Even though it may have been the first time women heavily involved in the Santa Barbara-area cannabis industry came together on the same panel, the three women who discussed their experiences Aug. 7 downplayed that, but instead addressed the importance and diversity of the industry at this point.
The panelists spoke to a packed crowd of about 100 industry enthusiasts on the patio of the downtown Impact Hub.
Autumn Shelton, chief financial officer of Autumn Brands in Carpinteria, called for industry members to fight the “lies and propaganda” put forth by cannabis detractors who believe nothing can be done about cannabis crop odors.
She said her company is one of the founders of CARP Growers, which has successfully reduced odors that have many Carpinteria residents up in arms. However, the complaints persist, even though she said someday they will go away while other food crop odors will persist.
Shelton admitted it has a been a much longer battle to get her company in full operation than the three months she thought it would take. She’s hoping for that to happen next year.
Sara Rotman, founder and CEO of Bluebird 805 in Buellton, said the industry is challenged and “vilified” by its detractors because of a lack of information. She said the industry must “educate the uninformed.”
Rotman said the cannabis industry is the most important since the start of the digital age. Its opposition eventually, she said, “will dissipate like a fart in the wind.” Detractors are vocal, but small in number, Rotman said.
She praised the work of the North County Farmers Guild in making “good farmers and great neighbors” of the cannabis industry.
Rotman, who also works as a strategist and chief creative officer at NEWCO Branding, said she came to embrace cannabis as a therapeutic aid when she came down with a debilitating disease, which she dealt with by using products made from that now-legal substance.
Another panelist who overcame a debilitating malady with the aid of a cannabis product, said she used to decry marijuana’s use. “Canna-activist” and entrepreneur Magda Arroyo said she once chastised a family member and others for cannabis use.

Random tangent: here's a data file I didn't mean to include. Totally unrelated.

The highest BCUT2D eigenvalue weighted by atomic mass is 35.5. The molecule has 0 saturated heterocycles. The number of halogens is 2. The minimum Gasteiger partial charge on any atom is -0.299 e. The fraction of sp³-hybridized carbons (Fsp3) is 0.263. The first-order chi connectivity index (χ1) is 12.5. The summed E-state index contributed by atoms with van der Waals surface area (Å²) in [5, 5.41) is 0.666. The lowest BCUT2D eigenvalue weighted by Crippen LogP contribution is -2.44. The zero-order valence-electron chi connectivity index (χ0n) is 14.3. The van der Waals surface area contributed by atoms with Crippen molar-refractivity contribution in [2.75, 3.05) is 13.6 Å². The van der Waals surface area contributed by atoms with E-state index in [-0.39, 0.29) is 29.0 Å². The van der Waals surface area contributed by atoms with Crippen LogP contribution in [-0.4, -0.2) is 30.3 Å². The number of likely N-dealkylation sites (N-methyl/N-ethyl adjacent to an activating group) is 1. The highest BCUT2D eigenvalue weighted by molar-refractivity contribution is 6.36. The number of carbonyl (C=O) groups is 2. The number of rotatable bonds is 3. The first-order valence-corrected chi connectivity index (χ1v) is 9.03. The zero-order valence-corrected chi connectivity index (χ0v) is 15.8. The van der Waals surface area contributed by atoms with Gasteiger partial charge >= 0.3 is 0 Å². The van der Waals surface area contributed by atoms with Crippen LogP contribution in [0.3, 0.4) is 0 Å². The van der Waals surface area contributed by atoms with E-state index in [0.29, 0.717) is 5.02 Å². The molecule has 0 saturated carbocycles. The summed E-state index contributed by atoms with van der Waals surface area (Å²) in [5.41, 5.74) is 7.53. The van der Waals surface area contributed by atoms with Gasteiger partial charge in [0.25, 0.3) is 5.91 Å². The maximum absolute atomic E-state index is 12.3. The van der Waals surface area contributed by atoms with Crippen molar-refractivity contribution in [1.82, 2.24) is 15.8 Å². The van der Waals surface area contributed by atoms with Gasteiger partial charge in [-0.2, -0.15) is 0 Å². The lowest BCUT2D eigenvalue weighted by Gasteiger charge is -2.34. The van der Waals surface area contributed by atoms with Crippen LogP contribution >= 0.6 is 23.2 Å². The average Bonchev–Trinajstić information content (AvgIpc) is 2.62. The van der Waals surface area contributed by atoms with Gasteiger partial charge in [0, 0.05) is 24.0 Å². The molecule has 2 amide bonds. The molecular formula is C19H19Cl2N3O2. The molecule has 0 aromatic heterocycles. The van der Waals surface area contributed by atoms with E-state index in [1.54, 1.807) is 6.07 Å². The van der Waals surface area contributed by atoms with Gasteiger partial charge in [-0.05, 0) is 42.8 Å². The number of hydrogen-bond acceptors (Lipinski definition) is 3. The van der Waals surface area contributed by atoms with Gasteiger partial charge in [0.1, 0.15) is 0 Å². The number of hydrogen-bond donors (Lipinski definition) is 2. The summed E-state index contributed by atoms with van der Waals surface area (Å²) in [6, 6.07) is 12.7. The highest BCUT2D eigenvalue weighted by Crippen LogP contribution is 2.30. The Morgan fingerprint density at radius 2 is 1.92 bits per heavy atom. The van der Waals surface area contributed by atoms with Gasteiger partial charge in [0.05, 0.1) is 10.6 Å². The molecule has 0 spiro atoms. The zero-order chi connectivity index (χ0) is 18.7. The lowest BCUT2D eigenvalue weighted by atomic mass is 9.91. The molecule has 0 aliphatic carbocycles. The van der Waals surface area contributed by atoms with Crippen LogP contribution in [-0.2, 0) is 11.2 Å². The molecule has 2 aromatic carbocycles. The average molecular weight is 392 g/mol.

However, now she thanks her son for helping her see the therapeutic benefits of what is now legal throughout California and many other states. “I educated myself,” she said.
She called on the audience to “step it up” in the battle to educate the rest of the community about the benefits of cannabis. Along with the other panelists, Arroyo said the industry will provide much-needed jobs and tax revenue.
Arroyo, who works with Brown & Brown Insurance in Santa Barbara, also operates a “Cannabiz” Facebook page.
Amy Steinfeld, managing partner of the Law Firm of Brownstein Hyatt Farber and Schreck’s Santa Barbara office, the Aug. 7 event’s key sponsor, said her company is increasing its involvement in the cannabis industry.
She said the firm has formed a Cannabis and Industrial Hemp industry group. Many of the firm’s team of nationally recognized practitioners have worked with clients on cannabis and industrial hemp-related issues for more than a decade.
The team delivers comprehensive solutions for the full spectrum of clients in the space, both those directly touching the plant and those tangential to the industry or impacted by it.
SB Verde, the 805 Cannabis Society, Delta Leaf Labs and Coastal Dispensary were among the other groups co-sponsoring the quarterly event.
Posted Aug. 8, 2019.